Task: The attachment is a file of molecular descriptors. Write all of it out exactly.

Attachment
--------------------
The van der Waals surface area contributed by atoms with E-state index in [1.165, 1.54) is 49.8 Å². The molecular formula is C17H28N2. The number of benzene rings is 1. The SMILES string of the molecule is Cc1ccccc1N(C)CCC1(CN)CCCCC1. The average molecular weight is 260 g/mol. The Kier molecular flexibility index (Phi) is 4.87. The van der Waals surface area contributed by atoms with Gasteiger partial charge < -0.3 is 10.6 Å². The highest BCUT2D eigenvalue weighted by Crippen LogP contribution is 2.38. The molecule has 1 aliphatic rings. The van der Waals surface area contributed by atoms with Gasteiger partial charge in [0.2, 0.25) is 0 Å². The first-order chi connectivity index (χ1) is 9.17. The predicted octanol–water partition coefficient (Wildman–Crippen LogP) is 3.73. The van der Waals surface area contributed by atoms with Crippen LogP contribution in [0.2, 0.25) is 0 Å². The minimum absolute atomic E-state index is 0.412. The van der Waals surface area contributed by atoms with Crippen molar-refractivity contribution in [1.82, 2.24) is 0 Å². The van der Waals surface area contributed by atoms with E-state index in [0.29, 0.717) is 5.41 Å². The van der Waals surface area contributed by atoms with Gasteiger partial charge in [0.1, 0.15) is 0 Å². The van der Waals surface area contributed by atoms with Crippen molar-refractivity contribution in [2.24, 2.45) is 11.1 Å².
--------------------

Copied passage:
The van der Waals surface area contributed by atoms with E-state index in [1.165, 1.54) is 49.8 Å². The molecular formula is C17H28N2. The number of benzene rings is 1. The SMILES string of the molecule is Cc1ccccc1N(C)CCC1(CN)CCCCC1. The average molecular weight is 260 g/mol. The Kier molecular flexibility index (Phi) is 4.87. The van der Waals surface area contributed by atoms with Gasteiger partial charge < -0.3 is 10.6 Å². The highest BCUT2D eigenvalue weighted by Crippen LogP contribution is 2.38. The molecule has 1 aliphatic rings. The van der Waals surface area contributed by atoms with Gasteiger partial charge in [0.2, 0.25) is 0 Å². The first-order chi connectivity index (χ1) is 9.17. The predicted octanol–water partition coefficient (Wildman–Crippen LogP) is 3.73. The van der Waals surface area contributed by atoms with Crippen LogP contribution in [0.2, 0.25) is 0 Å². The minimum absolute atomic E-state index is 0.412. The van der Waals surface area contributed by atoms with Crippen molar-refractivity contribution in [1.82, 2.24) is 0 Å². The van der Waals surface area contributed by atoms with E-state index in [0.29, 0.717) is 5.41 Å². The van der Waals surface area contributed by atoms with Gasteiger partial charge in [0.1, 0.15) is 0 Å². The van der Waals surface area contributed by atoms with Crippen molar-refractivity contribution in [2.24, 2.45) is 11.1 Å².